Carrigan v. Dover, supra, presents a fact situation analogous to ours. In that case, the plaintiff was traveling between twenty and twenty-five miles per hour in the left lane of a three-lane road where the speed limit was thirty-five miles per hour. It was night and the road conditions were dry. When the car in front of plaintiff signaled to make a left turn, plaintiff moved over to the *309middle lane where a tractor-trailer was stopped about forty feet in front of the plaintiff. Although there were streetlights in the area, there were no lights on the tractor-trailer, and it blended into the darkness. Plaintiff testified that he did not see defendant’s vehicle until he was twenty-five or thirty-five feet from it. There was no evidence that plaintiff applied his brakes before the collision. Upon these facts our Supreme Court stated:

[O]pposing inferences are permissible from plaintiffs proof as to whether or not he ought to have seen in the exercise of ordinary care for his own safety the tractor-trailer in time to have avoided running into it, and as to whether or not he used ordinary care in the interest of his own safety, and therefore, the case was properly submitted to the jury.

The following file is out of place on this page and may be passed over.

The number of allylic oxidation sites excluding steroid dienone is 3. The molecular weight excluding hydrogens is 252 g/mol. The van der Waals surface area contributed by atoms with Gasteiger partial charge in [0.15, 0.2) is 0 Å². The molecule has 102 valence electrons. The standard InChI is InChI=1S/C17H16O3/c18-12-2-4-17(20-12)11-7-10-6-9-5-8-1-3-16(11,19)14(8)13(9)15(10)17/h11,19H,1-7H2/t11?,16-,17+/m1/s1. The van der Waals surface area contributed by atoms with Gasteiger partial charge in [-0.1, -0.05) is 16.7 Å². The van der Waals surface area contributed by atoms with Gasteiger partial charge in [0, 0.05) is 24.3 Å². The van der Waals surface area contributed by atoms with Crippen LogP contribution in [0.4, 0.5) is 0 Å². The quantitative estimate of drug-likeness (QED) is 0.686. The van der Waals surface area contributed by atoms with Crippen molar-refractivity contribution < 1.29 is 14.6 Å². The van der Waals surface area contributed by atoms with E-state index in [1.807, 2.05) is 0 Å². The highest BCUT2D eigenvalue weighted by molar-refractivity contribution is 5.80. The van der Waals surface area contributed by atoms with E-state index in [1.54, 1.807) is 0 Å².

Id. at 103, 110 S.E. 2d at 829.

Williams v. Express Lines, 198 N.C. 193, 151 S.E. 197 (1930) framed the issue on appeal as “whether it is contributory negligence as a matter of law to run into an unlighted truck in the nighttime, upon a straight road . . . where there is nothing to obscure the vision of the driver. . . .” Id. at 195-6, 151 S.E. at 198.

In that case, plaintiffs evidence tended to show that although he kept a proper lookout he did not see the unlighted truck parked on the highway until he was within five or ten feet of it. The evidence further indicated plaintiff was traveling upgrade, that plaintiffs headlights were adjusted downward, and the bottom of the truck was fifty inches off the ground. The Supreme Court found a permissible inference existed that plaintiff’s lights did not illuminate the truck and that plaintiffs failure to see the truck prior to the collision was not contributory negligence as a matter of law.